When you have been charged with a DUI, it is easy to focus on negative

1. What Most People Do Wrong:  Panic, Give Up, or Focus on Regret. What You Can Do Right:  Spend energy on affirmations.

    • You can’t change the past, so you need to put your energy into the future.  Here are some affirmations that will help you be confident in yourself and your future happiness.
      • Know that you may have defenses that you aren’t aware of yet.
      • Understand that everyone makes mistakes, and you can always recover.
      • Forgive yourself and focus on what you can learn from the experience to help you in the future.

2. What Most People Do Wrong:  Delay.  Procrastination is one of your most dangerous enemies if you have been charged with a DUI. Some people requesting a DMV hearing and miss the deadline, others delay seeking legal counsel immediately, others wait to begin changing harmful habits.   

What You Can Do Right:  Take immediate action!  

  • Request a DMV hearing to avoid the default, which is a suspended license.
  • Immediately start looking for an attorney who is experienced in criminal law, particularly DUI.
  • Change your habits starting now, so that you don’t end up in more hot water. Make sure you do not risk getting another DUI. If you struggle with substance abuse or alcoholism, work with your attorney to identify treatment programs or counseling that you may work into a plea deal if you decide not to go to trial.

3. What Most People Do Wrong:  Spend money as usual, and forget to set aside funds for DUI.  What You Can Do Right:  Start preparing financially.   If convicted, you will be facing costs of fines, counseling, and eventually increased insurance costs and an interlock device when you can drive again.  These costs add up, so now is the time to start preparing financially to handle those responsibilities.

      • If you qualify, a public defender can save you costs.  Some defendants prefer to hire a private attorney.
      • Start setting aside money from paychecks to allocate to DUI expenses.
      • Talk to family members about assisting you during this time, if they are able to contribute.

A DUI can be challenging, but you can hit it head on by being proactive.  Don’t give up or panic.  Find an attorney who may be able to assist you in beating the charge.  Take immediate action to defend yourself and your right to drive. Prepare financially to put yourself in the best position to succeed in making the most of a tough situation.


3 Things to Know About the Discovery Process for a Divorce Case

If you are going through a divorce, you may hear terms that you don’t understand.  One of the terms that is heard often is “discovery.”  This article will explain the basics of discovery – what is discovery, what types of methods, and what types of information are produced– so that you can understand the procedures and terms that will be used in your divorce.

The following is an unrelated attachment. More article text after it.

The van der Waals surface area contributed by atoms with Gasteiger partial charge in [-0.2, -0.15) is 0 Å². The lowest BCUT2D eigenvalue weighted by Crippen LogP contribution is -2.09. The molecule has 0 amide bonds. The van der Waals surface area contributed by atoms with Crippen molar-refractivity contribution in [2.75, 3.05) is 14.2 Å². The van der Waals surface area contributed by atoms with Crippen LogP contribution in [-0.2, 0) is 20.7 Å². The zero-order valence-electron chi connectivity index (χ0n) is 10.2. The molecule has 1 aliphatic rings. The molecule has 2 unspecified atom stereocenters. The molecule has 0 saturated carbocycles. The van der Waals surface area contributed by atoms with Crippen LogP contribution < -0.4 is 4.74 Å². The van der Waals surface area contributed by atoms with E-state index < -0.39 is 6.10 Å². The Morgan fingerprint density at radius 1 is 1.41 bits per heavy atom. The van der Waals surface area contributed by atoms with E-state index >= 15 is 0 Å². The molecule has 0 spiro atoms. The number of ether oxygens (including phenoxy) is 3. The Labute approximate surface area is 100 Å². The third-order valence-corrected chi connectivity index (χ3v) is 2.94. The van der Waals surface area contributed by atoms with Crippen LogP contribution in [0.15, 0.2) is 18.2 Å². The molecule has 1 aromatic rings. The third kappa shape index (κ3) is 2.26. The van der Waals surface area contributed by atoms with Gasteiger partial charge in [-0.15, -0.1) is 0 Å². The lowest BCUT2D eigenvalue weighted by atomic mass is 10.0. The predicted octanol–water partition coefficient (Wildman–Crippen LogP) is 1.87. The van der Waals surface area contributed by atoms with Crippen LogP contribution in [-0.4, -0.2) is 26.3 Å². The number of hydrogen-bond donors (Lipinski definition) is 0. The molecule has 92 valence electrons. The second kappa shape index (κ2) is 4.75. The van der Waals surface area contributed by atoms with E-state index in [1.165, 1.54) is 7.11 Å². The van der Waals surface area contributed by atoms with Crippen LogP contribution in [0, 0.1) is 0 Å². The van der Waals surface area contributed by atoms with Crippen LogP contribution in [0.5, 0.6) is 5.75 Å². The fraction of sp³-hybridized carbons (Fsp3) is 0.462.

1. What is discovery?

  • In legal cases, both parties need information.
  • The process for obtaining this information is called “discovery.”  
  • One question clients often ask is whether you can hide information or lie about it or say that it’s too private to disclose?  
    • In general spouses are under obligation to make a full and accurate disclosure and failure to do so can result in a Motion to Compel and ultimately sanctions.  However, your attorney is in the best position to assists you in properly responding in the discovery process.

2. What are the different means of discovery?  Here is a sample of some of the most used methods of obtaining information in the discovery process for a divorce case:

  • Depositions – interviews with parties or non-parties.
  • Interrogatories – written questions to the other party.
  • Requests for Admission – similar to an interrogatory because it is in writing, but with these you are not asking for information, you are asking for it to be admitted (i.e. confirmed or ratified).
  • Inspection Demand – where a party wants an opportunity to review certain documents or things.
  • Request for an Income and Expense Declaration. If support has been ordered (child, family or spousal support), then one party can use this to obtain production of a current income and expense declaration and income tax returns.

3. What types of information are typically discoverable in a divorce case?  The range of information that can be gleaned from discovery is very large.  In general, it covers any unprivileged information that is relevant to the case. In layman’s terms, it’s relevant if it could be admitted as evidence in the case or if it could lead to relevant evidence in the case.  Here are a few examples of the types of information that could be requested in discovery:

    • Employee payroll information – since this is important to proper division of community property and to determine child support and spousal report, this information is typically part of the discovery process.
    • Business Records or tax returns — If one of the parties has a business, then the information about the value of the business and its assets will be important to determine.
    • Information about where the child is – If one parent does not know the whereabouts of one or all of the children, this information can be obtained in discovery.
    • Domestic violence convictions – This type of conviction impacts the safety of the child.  Often one parent is aware of the history of child abuse or domestic violence of the other parent, but if not, this information could be found out through discovery.